Mwango Kashoki, MD, MPH, Vice President, Technical, Parexel International, USA*
Interviewed by Sally Hassan, PhD, ISMPP CMPP™, Parexel International, UK.
* The opinions expressed within are the author’s own and do not necessarily reflect the views of the author’s employer.
“What I Would Like You to Know” is an article series that shares perspectives and insights from functional area colleagues that collaborate with medical publication professionals on the planning and development of scientific publications. This article series will appear periodically in The MAP.
This article spotlights a regulatory expert’s perspective, presented in a question-and-answer format.
What are one or two things you want your medical publication colleagues to know from your experience as a regulatory professional working on scientific publications?
Increasingly, authors of medical publications aim to provide regulatory context for, or demonstrate the regulatory significance of, their findings with respect to unmet medical needs, improved treatment methodologies, superiority of a therapy compared with available therapies, or consistency with a drug’s approved labeling. Appropriately describing the regulatory context within which scientific studies are interpreted and used for decision-making by health authorities is complex. Furthermore, during publication development, it is challenging to distill down those complexities into brief sentences or paragraphs, and oversimplification of the regulatory context can occur. Additionally, some authors lack the regulatory insight of those who work in regulatory health agencies or colleagues within their organizations who may have this insight, resulting in regulatory concepts being confused or misinterpreted.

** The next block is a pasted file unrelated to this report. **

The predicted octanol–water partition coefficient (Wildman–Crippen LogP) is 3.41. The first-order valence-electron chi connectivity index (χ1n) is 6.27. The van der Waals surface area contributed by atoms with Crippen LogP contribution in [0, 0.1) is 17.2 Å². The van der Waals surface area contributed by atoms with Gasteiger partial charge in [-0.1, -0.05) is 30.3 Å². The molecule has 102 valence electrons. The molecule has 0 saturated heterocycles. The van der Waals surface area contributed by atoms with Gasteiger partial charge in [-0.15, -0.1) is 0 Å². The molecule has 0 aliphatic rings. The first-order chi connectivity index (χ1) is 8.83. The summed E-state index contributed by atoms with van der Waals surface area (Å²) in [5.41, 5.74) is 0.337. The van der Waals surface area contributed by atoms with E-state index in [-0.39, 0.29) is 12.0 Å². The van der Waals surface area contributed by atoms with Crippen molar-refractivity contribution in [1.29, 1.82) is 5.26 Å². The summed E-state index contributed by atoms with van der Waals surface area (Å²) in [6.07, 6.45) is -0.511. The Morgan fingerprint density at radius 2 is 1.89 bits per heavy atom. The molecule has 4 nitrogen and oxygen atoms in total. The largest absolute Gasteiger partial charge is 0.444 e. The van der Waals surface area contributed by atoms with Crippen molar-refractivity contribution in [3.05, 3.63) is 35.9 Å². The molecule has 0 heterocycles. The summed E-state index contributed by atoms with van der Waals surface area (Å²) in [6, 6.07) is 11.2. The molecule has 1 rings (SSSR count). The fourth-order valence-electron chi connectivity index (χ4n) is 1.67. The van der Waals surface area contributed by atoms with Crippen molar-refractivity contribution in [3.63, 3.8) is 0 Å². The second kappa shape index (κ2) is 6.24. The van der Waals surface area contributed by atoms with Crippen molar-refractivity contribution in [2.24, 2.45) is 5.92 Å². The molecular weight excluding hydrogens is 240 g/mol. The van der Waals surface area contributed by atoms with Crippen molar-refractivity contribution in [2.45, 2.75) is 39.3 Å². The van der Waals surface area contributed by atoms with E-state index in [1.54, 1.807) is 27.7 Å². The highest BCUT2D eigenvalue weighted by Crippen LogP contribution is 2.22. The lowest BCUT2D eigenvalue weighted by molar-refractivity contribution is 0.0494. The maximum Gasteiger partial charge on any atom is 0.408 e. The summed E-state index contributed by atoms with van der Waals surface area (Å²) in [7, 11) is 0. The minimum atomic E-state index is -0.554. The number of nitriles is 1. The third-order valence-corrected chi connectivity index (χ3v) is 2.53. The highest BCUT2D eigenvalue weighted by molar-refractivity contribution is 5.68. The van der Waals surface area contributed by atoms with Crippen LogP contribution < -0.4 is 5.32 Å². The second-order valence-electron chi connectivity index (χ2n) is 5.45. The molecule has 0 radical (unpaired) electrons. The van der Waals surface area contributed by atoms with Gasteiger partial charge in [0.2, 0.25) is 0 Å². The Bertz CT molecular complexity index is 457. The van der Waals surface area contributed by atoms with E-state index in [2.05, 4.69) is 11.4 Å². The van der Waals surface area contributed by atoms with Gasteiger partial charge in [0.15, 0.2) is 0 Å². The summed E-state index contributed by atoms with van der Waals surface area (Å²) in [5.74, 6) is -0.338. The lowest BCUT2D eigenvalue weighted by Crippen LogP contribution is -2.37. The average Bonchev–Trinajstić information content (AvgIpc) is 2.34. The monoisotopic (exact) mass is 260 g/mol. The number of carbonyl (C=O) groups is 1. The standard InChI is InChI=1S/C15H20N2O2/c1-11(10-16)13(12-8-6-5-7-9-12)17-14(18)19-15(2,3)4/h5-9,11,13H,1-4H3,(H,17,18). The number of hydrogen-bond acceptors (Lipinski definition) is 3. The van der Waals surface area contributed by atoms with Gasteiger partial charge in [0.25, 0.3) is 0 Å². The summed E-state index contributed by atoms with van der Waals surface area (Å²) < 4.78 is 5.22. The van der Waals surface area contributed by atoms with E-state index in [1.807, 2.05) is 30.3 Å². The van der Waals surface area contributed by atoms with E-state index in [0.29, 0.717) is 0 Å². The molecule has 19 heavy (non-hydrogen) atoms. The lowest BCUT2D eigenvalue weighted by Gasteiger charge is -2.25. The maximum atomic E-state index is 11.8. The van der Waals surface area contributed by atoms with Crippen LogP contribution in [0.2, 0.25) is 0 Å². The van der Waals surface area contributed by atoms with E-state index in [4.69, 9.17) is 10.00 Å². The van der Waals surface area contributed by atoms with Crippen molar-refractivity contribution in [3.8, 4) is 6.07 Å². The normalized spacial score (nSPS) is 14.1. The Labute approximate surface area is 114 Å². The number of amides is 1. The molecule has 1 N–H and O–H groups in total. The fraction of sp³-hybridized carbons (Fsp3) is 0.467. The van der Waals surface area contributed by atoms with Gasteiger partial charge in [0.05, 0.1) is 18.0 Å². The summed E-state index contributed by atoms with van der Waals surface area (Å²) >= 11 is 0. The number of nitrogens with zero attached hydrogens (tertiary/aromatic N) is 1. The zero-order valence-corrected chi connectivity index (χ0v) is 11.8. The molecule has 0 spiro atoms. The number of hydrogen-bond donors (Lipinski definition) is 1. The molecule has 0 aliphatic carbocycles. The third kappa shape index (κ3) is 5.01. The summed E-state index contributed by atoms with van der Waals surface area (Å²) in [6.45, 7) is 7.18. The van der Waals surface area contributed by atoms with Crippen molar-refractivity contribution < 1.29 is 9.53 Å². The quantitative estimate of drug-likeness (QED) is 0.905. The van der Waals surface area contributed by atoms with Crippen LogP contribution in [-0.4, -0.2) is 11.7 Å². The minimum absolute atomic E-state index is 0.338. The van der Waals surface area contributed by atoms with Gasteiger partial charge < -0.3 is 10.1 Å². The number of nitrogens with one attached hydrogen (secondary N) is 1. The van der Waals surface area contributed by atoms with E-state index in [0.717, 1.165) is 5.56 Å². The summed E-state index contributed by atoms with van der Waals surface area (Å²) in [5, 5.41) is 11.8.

For example, there are many publications on studies of drugs that are conducted by pharmaceutical companies after approval, which are referred to, in the United States (US), as post-marketing commitments (PMCs) or post-marketing requirements (PMRs). The status and results from these post-approval studies, and the actions that the US Food and Drug Administration (FDA) takes to address delayed studies or adverse findings, are of keen interest to the health community. However, authors frequently confuse PMRs and PMCs, misinterpret their statuses, or misunderstand the actions of the FDA against delayed studies.